Type of paper: Essay

Topic: Coffee, Market, Development, Countries, Developing, Supply Chain, World, Developing Country

Pages: 6

Words: 1650

Published: 2021/02/10

There are many causes that affect market instability in coffee markets. Free trade involves the removal of protectionism and external liberation in developing countries which has adverse effects on their economies (Collier, 2010, p.281). Developed countries will face costly expenditures to subsidise the coffee farmers and implementing buffer schemes that will cost the governments. On the other hand, the consumers will spend small amounts of cash to buy raw coffee due to fierce competition and the consumer welfare choice will increase. Conversely, in developing countries many coffee farmers suffer significant losses due to competition from the developed nations' raw coffee sold into their countries. The impact of these will be farmers selling their coffee below their production costs resulting in absolute poverty.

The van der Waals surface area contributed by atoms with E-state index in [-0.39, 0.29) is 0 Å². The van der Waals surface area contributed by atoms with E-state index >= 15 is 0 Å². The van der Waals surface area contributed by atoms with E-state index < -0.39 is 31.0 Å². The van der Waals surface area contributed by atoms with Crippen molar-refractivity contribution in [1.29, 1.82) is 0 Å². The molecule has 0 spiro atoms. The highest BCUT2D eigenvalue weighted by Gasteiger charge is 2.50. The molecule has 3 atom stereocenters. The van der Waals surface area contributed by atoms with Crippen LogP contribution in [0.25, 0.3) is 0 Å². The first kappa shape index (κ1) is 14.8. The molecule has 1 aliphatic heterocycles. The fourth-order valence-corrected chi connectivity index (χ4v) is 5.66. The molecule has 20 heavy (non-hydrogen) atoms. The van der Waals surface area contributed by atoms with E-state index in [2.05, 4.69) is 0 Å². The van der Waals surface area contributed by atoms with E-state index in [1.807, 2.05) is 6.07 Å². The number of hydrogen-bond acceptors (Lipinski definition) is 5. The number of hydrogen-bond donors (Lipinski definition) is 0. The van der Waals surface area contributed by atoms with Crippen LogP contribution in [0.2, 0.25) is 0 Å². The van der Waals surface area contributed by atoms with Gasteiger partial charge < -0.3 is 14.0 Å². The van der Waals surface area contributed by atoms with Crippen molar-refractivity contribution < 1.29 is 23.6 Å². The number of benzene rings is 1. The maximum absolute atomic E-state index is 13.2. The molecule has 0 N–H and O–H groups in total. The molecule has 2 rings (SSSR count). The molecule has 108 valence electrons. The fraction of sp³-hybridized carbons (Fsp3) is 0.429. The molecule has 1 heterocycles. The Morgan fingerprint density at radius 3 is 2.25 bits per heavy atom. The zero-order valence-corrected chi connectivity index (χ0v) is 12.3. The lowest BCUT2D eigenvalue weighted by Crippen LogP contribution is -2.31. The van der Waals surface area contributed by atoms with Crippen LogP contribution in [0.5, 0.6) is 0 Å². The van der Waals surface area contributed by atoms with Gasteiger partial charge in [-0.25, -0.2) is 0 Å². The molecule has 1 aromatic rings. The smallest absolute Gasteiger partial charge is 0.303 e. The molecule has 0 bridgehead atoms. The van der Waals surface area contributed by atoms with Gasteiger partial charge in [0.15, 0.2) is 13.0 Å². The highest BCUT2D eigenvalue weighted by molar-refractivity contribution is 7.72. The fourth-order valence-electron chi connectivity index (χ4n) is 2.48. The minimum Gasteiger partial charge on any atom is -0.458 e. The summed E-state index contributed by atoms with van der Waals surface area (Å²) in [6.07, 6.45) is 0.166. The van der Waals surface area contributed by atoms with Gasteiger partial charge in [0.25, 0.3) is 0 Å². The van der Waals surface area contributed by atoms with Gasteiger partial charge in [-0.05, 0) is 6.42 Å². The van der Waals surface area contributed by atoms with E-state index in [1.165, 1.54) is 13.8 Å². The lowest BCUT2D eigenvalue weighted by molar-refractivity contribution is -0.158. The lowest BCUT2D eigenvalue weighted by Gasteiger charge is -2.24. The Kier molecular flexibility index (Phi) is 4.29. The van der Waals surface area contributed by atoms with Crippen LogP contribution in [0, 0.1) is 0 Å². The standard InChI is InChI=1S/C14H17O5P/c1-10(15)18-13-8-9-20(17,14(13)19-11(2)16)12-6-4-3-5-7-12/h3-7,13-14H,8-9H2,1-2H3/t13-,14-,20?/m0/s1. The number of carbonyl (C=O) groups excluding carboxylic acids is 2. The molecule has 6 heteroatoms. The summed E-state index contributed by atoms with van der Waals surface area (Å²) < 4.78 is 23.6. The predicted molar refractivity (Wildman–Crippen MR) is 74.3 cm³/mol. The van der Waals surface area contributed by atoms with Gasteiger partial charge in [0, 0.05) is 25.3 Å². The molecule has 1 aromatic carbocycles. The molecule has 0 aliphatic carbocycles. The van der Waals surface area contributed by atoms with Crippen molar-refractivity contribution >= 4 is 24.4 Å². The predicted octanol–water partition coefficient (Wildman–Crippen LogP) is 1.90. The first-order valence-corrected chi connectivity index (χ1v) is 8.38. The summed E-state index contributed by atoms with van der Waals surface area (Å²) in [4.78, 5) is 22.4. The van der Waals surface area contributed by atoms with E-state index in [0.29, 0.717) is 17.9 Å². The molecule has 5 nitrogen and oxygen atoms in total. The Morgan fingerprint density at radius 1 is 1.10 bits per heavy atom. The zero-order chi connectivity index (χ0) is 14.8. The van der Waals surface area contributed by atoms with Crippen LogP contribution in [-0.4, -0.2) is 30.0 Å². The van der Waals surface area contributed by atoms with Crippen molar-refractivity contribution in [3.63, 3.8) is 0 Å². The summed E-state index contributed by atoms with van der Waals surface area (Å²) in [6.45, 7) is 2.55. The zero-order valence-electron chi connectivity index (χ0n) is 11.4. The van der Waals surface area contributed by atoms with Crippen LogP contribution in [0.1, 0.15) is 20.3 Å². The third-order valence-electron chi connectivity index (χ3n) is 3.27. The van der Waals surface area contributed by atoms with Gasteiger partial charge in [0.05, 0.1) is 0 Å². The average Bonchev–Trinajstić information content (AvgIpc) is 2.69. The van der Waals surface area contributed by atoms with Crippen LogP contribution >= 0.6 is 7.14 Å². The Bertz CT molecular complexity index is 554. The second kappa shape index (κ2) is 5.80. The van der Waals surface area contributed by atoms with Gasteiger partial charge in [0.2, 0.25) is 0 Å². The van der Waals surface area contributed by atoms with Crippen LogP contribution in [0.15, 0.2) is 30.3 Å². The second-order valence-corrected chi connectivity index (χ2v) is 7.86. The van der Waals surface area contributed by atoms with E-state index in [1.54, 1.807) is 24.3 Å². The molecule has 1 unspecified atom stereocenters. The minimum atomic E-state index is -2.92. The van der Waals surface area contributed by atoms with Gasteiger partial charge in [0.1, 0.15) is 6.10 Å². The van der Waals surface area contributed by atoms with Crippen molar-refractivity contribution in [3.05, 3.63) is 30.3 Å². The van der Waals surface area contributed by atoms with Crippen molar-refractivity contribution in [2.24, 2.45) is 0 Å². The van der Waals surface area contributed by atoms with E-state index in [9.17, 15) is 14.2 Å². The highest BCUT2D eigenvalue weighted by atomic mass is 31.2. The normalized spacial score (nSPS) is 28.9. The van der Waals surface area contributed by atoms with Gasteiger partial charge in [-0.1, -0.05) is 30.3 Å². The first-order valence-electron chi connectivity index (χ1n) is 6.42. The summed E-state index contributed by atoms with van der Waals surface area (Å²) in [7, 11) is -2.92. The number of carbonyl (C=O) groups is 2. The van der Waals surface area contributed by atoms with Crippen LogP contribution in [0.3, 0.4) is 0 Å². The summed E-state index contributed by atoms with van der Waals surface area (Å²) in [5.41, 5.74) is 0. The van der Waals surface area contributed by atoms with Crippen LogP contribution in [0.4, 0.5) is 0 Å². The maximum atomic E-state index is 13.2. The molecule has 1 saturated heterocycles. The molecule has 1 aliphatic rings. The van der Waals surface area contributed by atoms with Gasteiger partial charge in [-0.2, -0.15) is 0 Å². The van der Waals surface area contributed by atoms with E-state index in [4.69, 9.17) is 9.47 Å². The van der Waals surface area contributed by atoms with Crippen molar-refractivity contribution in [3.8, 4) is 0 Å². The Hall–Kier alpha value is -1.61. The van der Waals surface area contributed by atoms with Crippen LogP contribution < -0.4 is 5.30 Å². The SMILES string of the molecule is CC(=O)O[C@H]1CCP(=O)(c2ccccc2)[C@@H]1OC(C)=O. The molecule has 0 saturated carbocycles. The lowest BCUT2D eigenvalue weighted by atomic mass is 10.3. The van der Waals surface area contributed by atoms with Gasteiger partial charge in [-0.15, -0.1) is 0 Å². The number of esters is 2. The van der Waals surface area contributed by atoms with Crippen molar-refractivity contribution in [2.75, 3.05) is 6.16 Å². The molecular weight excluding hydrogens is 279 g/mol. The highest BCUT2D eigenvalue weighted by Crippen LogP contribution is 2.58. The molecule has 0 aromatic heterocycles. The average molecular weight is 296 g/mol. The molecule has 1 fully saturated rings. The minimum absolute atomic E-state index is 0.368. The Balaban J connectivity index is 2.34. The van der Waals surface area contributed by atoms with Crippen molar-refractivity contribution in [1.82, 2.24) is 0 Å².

Modern and sophisticated technology has increased the total coffee yields immensely. This can only be achieved through the use of chemical fertilisers that are hazardous to the environment. Coffee farmers expose themselves to use of these chemicals despite the awareness of the effects associated with it. Continued use of these chemicals has diminishing marginal returns on total coffee output yields. The adoption of modern farming methods has led to deforestation. The aftermath of this is susceptibility to flooding due to global warming. In the long run, the demerits are more than merits that involve a decline in total coffee yields. The decline in total yields will reduce the global coffee yields, increasing the demand for coffee.